So Malta’s new gas plant will be delayed by some months. Should this be a surprise?
During the 2013 general election campaign, when Labour had promised to have a new gas plant running by March 2015, and I had argued together with my Green Party colleagues (I was AD chairperson at the time) that it was practically impossible to have a regulated plant operate in such a short time frame.
Now that the inevitable is hitting the news headlines, everyone is saying that Labour should play the political price for such an electoral ‘gimmick’. True, but surely the issue should not simply be judged on the electoral circus.
Let us put predictable partisan-discourse aside.
I think that if Malta is to wait a few months longer to have a new gas plant as well as increased usage of renewable energy, I would say this would be worth the wait. This would be even more welcome when we finally consign the Marsa power station and oil dependency to the dustbin of history.
The Labour Government is insisting that its promises on utility bills for families and business will remain on track. Whilst lower prices are welcome, this should be coupled with increased sustainability.
As regards the political economy dimension of Malta’s new energy policy, one cannot help note the big business and geo-political relationships of power involved in a symbiotic relationship between the State and economic forces. On the other hand, I disagree with those who are ‘snobbing’ Malta’s relationship with China out of some pseudo-European essentialism. If anything, China is injecting new funds in an erstwhile near bankrupt State energy provider, and is also increasing options to diversify Malta’s energy mix. Malta is not the only EU member state which is in partnership with China on energy. Italy and Denmark are two other recent examples.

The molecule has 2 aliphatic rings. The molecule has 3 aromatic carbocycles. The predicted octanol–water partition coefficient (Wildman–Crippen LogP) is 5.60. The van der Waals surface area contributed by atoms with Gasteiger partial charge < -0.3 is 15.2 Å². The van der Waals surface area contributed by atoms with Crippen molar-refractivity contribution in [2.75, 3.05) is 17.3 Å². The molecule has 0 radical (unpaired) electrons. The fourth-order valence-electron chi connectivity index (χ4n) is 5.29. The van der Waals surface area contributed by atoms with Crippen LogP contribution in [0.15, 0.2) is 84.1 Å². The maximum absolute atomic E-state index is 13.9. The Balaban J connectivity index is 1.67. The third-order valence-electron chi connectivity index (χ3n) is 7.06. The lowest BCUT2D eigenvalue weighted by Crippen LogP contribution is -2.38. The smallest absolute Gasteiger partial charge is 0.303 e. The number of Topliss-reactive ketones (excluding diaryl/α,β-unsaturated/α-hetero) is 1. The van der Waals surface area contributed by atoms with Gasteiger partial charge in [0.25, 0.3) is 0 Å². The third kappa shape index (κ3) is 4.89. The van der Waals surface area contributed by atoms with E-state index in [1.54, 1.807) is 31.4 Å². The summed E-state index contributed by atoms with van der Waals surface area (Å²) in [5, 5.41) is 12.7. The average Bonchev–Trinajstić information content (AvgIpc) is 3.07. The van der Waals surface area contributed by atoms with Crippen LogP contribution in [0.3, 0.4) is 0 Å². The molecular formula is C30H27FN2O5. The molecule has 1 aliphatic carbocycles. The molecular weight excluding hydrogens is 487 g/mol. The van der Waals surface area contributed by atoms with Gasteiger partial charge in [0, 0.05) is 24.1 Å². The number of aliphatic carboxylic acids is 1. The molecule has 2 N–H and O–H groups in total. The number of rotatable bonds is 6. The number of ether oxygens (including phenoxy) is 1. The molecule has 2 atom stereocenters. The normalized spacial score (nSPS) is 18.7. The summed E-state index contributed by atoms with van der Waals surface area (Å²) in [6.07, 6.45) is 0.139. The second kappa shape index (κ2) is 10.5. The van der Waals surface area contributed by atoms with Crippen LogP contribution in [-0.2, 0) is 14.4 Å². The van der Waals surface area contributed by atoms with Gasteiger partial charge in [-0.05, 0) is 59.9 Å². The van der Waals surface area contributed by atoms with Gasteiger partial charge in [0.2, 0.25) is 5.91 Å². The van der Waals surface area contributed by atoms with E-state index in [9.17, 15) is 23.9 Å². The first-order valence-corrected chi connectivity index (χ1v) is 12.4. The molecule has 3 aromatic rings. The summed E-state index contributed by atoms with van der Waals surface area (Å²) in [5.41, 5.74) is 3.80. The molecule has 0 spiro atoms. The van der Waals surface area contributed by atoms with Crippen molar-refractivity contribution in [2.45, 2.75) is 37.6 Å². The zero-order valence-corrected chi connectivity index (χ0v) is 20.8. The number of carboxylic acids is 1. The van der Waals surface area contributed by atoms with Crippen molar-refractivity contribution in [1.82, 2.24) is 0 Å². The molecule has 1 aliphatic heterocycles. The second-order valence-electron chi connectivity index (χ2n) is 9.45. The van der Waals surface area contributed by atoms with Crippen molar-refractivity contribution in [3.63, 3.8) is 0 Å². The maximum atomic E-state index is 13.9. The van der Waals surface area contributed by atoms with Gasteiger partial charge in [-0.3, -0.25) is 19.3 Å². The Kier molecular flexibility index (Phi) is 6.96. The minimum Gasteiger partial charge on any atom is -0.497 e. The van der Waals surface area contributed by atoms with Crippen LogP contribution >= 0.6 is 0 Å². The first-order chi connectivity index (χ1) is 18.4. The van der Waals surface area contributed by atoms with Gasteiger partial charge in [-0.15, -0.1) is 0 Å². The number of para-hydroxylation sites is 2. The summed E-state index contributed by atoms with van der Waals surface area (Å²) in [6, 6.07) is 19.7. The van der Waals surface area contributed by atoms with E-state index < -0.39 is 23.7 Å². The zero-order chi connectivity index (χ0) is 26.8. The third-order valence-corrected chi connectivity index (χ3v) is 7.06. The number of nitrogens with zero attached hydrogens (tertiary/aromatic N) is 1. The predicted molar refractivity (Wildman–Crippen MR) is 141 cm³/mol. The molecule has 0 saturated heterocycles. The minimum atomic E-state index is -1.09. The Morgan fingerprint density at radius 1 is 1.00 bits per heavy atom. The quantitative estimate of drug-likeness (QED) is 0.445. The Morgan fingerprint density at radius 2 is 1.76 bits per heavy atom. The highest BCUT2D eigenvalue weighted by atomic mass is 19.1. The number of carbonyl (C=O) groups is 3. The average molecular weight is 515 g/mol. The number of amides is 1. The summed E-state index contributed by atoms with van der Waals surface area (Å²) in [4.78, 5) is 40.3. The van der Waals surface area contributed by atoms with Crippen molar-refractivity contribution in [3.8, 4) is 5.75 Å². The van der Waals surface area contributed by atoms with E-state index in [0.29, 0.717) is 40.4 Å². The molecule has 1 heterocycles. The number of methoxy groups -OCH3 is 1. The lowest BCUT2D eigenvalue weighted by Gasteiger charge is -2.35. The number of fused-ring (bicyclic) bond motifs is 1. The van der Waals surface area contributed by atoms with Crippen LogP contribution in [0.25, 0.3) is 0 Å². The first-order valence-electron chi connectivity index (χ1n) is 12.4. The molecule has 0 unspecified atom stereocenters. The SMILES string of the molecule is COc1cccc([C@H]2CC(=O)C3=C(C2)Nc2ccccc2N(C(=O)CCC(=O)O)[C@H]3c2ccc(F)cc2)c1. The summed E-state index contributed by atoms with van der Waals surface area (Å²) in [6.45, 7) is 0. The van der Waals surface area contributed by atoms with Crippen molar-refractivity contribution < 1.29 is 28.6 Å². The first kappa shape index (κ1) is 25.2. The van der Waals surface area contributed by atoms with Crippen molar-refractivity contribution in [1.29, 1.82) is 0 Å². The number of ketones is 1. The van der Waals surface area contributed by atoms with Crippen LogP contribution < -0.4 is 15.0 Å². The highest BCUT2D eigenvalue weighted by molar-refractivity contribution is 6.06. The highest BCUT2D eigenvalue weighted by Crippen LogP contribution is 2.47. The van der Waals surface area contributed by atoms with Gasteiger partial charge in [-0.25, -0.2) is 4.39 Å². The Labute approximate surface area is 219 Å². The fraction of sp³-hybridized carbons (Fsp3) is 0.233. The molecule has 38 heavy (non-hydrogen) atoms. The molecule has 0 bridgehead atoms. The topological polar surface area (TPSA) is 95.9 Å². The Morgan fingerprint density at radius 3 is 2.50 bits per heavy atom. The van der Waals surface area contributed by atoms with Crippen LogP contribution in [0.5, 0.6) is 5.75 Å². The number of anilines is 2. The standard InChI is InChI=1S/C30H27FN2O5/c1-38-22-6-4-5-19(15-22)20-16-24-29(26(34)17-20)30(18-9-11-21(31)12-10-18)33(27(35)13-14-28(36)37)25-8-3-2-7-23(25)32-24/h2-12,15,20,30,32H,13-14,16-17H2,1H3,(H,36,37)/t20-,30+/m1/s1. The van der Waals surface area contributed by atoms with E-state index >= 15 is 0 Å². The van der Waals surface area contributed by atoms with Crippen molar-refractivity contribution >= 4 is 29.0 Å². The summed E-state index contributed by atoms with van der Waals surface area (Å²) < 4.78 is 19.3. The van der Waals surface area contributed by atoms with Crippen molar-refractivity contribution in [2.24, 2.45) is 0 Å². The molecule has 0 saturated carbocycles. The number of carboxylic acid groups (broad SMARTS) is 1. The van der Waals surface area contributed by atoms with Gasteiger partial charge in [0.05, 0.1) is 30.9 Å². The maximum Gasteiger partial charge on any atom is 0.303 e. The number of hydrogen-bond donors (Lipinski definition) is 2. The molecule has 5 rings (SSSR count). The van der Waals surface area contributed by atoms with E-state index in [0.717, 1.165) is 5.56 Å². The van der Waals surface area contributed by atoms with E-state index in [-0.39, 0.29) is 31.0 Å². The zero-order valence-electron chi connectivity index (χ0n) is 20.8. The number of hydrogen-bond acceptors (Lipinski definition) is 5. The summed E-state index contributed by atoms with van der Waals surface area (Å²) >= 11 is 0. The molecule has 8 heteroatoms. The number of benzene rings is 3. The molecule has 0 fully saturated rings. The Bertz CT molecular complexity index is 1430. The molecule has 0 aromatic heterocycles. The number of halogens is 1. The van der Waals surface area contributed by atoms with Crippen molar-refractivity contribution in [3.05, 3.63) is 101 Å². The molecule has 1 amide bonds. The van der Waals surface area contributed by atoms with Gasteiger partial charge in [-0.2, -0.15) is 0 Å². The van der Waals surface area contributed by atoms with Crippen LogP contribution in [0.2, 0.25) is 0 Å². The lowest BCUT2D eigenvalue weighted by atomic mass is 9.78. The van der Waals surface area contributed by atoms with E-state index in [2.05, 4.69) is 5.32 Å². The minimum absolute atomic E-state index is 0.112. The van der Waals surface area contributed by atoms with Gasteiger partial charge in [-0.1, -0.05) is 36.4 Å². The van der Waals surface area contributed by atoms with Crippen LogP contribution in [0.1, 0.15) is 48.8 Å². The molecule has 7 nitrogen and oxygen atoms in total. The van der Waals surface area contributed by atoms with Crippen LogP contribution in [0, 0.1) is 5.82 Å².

Being solely dependent on China may be an unsustainable way forward, but using the same logic, so would dependence on the interconnector from Sicily. Hence, having a diversified energy mix would provide flexibility for Malta’s energy options, and would also add credence to the argument of having Malta act as an energy hub in the Mediterranean.
In any case, increased flexibility, sovereignty and sustainability would take place if more investment takes place in terms of renewable energy. Malta is still Europe’s laggard in this regard, though we are now reading that Malta now has 3% of its energy coming from renewable sources and that the 10% target for EU2020 targets might actually be reached.
The months to come will provide interesting reading. The gas tanker controversy will add spice to the issue, and lack of transparency on various procedures will not help things. But let us not forget that in the final instance, energy sustainability, sovereignty and flexibility are more importance than partisan gimmicks from either side. Let us also not forget that there is no such thing as energy policy without risks. The managing of risks is another matter.